The sales information cheat sheet on the City's property records website indicates that the prime corner piece of the property for the Fountains at New Bern had changed hands numerous times between speculators, beginning with the first $2.6 million purchase of the property from a land holding company in October 2006, well over a year before the LYNX inaugural run.  Just a short while later, in the height of the South End's condo building bubble and still a few months away from light rail service, the property commanded a $9.25 million purchase price on August 7, 2007. LYNX service began in November of 2007, but shortly thereafter the bubble burst. The property was therefore dumped for $5 million in April of 2009 just as the LYNX was hitting its peak ridership numbers, which were hovering back then over 19,000 daily boardings (they have since slumped down to 15,000 apparently).  In June of 2011, Wyatt Dixon's LLC bought the land for a cool $1.567 million, which is a whole mil less than the initial price spurred by TOD speculation in 2006! 

Other properties with new development on them indicate a similar pattern of property exchanges.  So, the early hopes for light rail brought rampant speculation for TOD development that neither the symbol nor the reality of transit was able to deliver to Charlotte. The actual rail service itself has little to do with any of this. It is the public will for higher density development that indeed drives the market, and that has a lot to do with other forces intrinsic to market dynamics and the politics of the area itself.

I would thus insert to Mary Newsom's take home lesson this: the City’s participation in the effort is something that did matter greatly. The light rail transit vision compelled the City to purchase the right-of-way, and it was that vision that fanned the flames in plans, in zoning, in capital improvements and in policy changes. These things don't control the outcomes but they really matter. By merely becoming associated with the symbol of transit, the tracks that had recently symbolically divided the well-off neighborhoods on the east side from the somewhat struggling ones on the west side were now speeding the governmental choices promoting the development activity between them.

The Observer article makes the pertinent observation that the South End caters to the young professionals that are somewhat averse to long commutes and mortgage traps and that makes it therefore ideal for higher density apartment development. Judging by the gated, Texan-style apartment products being built, it is these car-based yuppies, more than the light rail service itself, that are the compelling force behind "Transit Oriented Development" in Charlotte.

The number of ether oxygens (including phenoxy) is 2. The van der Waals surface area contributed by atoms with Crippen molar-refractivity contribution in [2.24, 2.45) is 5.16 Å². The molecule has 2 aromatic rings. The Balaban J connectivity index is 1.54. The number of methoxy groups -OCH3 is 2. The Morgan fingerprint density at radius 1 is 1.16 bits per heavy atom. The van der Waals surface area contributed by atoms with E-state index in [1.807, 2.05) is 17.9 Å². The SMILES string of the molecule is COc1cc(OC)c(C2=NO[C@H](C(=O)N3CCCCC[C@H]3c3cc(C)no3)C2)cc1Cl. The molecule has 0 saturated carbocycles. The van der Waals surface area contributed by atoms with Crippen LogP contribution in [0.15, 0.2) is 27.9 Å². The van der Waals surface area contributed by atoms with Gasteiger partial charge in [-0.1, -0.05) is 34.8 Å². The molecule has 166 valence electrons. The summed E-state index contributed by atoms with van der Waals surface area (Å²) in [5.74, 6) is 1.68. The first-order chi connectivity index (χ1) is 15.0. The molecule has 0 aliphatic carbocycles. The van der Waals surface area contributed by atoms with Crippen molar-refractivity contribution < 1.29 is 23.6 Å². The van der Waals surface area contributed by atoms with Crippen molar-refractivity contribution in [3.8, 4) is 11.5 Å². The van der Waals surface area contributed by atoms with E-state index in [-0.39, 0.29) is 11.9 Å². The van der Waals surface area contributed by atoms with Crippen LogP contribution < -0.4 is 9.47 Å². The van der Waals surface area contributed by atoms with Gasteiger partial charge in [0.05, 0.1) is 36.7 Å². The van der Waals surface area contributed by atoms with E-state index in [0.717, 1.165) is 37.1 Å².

Seeking more than crap? New commercial development spurred by the South End apartment boom.
Trendy apartments, indeed, are great magnets to attract the Creative Class set and the associated development that population helps spur. I do think the hipsters and the faithful taco trucks that the South End attracts are a huge benefit for the corridor. For one, large numbers of young, affluent people are likely to sustain new commercial activity along South Boulevard (think: light rail bar crawls, Saturday markets and pet breed clubs). Hopefully this brings much better quality, public realm enriching, mixed-use new development to what our former mayor Pat McCrory (now governor-elect) called a "corridor of crap". To that end, I look hopefully to the creativity in the halls of Government Center.

Sunday, September 30, 2012

The "Grain" of a City Grid and What That Means for Mobility

Not long ago, reflections on Savannah's Historic District prompted a study to examine the street roles of Savannah’s Historic District grid. The broad aim of my attempt to classify her street types is to produce a kind of working classification system of urban streets that I call an“odonomy”, a taxonomy of grid streets giving names to distinctions that tend to remain unobserved due to present ways of thinking of streets. Just providing names can provide a starting point for further reflection regarding their interdependent roles. This is needed because when it comes to grids, urban designers tend to focus only on quality of connectivity and intersection density, but then allow traffic engineers to dictate the section of the streets, who I believe apply the inappropriate functional classification system of branching networks to grid streets.  A devastating lack of awareness thus exists in how you lay out or modify streets to actually create a traffic behavior supportive of fine-grained urbanism and multimodal balance. With a working and deepened odonomy, in contrast, a project team can employ network-defined categorical distinctions for street types from day one of design work and remain highly conscious of network roles and the subtle advantages their functional strengths can provide for development. Trade-offs can be described and opportunities be made visible. For the context of what follows, I recommend reading posts tagged in The Odonomy of Savannah Series. I especially recommend these two short posts on The Invisible Signs of Savannah (on Intersections) and The Avenue in order to get a flavor of what this study is about.